Category: Star Trek

Star Trek Beyond (Non Spoiler Review)

I’m on record as absolutely loving the Star Trek reboot. It’s been done in such a way that doesn’t alter what you loved before, but reimagines it in a new way and in its own space. What if you took Gene Roddenberry’s idea of a utopian ideal then threw a huge 9/11 event into it? How would that change the ideals? How would it change James T. Kirk? Spock? Bones? The crew? Even the Enterprise?

The actions of Nero in the first film were a 9/11 event to Roddenberry’s idyllic scene. The surprise destruction of the Kelvin by what the Federation thought was the entire Romulan Empire, followed by the destruction of Vulcan, changed everything from our heroes’ origins to the very design of Starfleet’s ships to be much larger and more capable of offensive action. As we have seen with our own reaction to 9/11, a surprise exposure of vulnerability can rip the very fabric of a society. In that regard, the terrorists win. Into Darkness explored our own reaction to 9/11 by giving us a Star Trek where elements within the Federation were willing to cast about for any solution to protect themselves from the next threat, including researching, discovering, and waking up Khan. Khan, metaphorically, is waterboarding and drones and Guantanamo. It sets up a compromising of Star Fleet’s own code as summed up by Scotty: “Is that what we are now? Because I thought we were explorers.”

For those who hated that aspect of deconstruction and 9/11 metaphors in the Trek reboot can take heart.

Star Trek Beyond builds. It does not deconstruct. It takes the idea of strength in unity and drives it home several times. Its central villain wants revenge because he felt he was abandoned and thus lost his way. But maybe he wasn’t, frontiers are just dangerous. The film leaves that for you to ponder. Kirk for all his personal internal conflict never wavers from the point of the promise of the Federation, and neither does the crew.

We join this film with the five year mission in progress. The characters now banter and jibe much better together than in previous entries. The foundation laid down by the previous films actually shines here as these cast members have a little fun while not tipping the hand wholly into camp. It feels like the third Harry Potter film where you can think to yourself  “Yes! There it is! Now we can get started!”

Some specifics of the plot could use 4 minutes or so of some more exposition. Some things are solved too neatly (and with some silliness). But our heroes are torn from their five year mission at a moment of existential crisis, only to find their purpose again. The means to get to that point are well played out and don’t jar harshly like the previous films.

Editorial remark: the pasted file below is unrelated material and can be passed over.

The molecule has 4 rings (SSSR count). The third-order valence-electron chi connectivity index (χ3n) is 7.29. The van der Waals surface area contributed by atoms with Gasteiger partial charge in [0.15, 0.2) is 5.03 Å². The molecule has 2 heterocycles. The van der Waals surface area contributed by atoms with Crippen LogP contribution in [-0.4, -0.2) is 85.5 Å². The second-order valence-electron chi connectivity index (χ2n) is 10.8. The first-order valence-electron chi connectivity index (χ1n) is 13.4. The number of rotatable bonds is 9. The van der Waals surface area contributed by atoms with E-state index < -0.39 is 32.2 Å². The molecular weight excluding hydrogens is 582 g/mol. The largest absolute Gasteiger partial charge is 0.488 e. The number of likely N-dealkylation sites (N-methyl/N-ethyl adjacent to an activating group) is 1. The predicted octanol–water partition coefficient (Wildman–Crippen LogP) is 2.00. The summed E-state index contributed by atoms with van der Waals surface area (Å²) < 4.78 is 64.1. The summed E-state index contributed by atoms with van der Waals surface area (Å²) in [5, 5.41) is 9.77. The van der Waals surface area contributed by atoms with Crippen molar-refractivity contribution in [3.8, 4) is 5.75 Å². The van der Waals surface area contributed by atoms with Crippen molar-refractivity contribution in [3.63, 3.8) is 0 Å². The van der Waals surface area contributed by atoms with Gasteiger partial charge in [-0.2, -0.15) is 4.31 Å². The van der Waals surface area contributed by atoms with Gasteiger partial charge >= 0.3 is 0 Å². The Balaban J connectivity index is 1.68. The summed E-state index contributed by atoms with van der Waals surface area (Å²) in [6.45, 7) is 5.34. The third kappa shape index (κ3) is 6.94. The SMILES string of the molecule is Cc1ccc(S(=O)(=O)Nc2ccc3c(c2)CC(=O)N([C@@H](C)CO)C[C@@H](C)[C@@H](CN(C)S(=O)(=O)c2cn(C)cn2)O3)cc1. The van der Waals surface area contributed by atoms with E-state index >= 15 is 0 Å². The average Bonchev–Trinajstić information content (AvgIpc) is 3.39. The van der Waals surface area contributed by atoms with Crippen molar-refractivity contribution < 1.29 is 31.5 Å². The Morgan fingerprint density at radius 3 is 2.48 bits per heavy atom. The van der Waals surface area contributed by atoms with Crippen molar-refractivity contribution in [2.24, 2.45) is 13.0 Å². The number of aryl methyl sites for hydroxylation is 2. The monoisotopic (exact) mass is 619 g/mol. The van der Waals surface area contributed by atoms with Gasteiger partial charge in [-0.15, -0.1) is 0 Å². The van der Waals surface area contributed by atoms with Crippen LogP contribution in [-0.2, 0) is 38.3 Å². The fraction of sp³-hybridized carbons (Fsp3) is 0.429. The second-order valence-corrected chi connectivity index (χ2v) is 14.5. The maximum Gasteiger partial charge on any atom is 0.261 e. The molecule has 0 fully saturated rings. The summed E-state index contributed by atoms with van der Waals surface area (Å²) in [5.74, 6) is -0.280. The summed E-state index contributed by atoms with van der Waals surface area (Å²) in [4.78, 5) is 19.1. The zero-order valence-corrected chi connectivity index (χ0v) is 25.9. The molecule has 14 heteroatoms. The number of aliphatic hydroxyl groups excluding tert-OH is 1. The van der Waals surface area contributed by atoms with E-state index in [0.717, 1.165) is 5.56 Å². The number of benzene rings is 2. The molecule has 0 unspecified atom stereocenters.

This film is fun, poignant, and sometimes silly. It’s a summer blockbuster formula for sure and the affectations from Abrams’ other films flow through as callbacks, but it’s good Trek and will leave a smile on your face if you let it. Each character has something personal to confront and resolve, nods are made to previous entries and to previous timelines (including the least successful Star Trek TV show), but the message is that the Federation is the best hope for the galaxy. Unity and tolerance in all its forms should always win over seeking to conquer to make us stronger.

This is probably one of the most feel good Trek films I think I have seen since Star Trek IV. The stakes are high but not at the intent of ripping the mythos. The motivations are conflicted and personal but not in a way that makes you feel it’s making a large statement about where we are today. The nods and comedic beats are (with a few exceptions) earned honestly.

Go see it. Although the fourth film has been greenlit, this is good Trek. Worth your time.

Stay for the credits. For Leonard. For Anton.

NOTE: My spoiler filled review will have to do with the Kirk/ Spock/Bones moments in the whole three films and a couple of other specific things. I will wait to post that until Monday.


Because Facebook and other sites include the first paragraph of blog posts I’m going to pad for a bit so that no one gets things spoiled in their feed. If you want to read my (apparently pretty popular) non spoiler review of Star Trek Into Darkness, click here.

I’m going to start a bit slow here because there is a lot to my writing this piece. Specifically, the fact that I’m going to not just spoil the plot, I’m going to explain why this is a film that a new generation of Star Trek fans will look back on in 30 years when the series is rebooted again and go “The reboot sucks! Into Darkness was better!”

I never liked alternate history fiction, I always frowned and said “But that’s not how it happened.” Then I read Turtledove and Cherie Priest and oooooo now I get it, it’s a crazy new sandbox to play in for interesting ideas.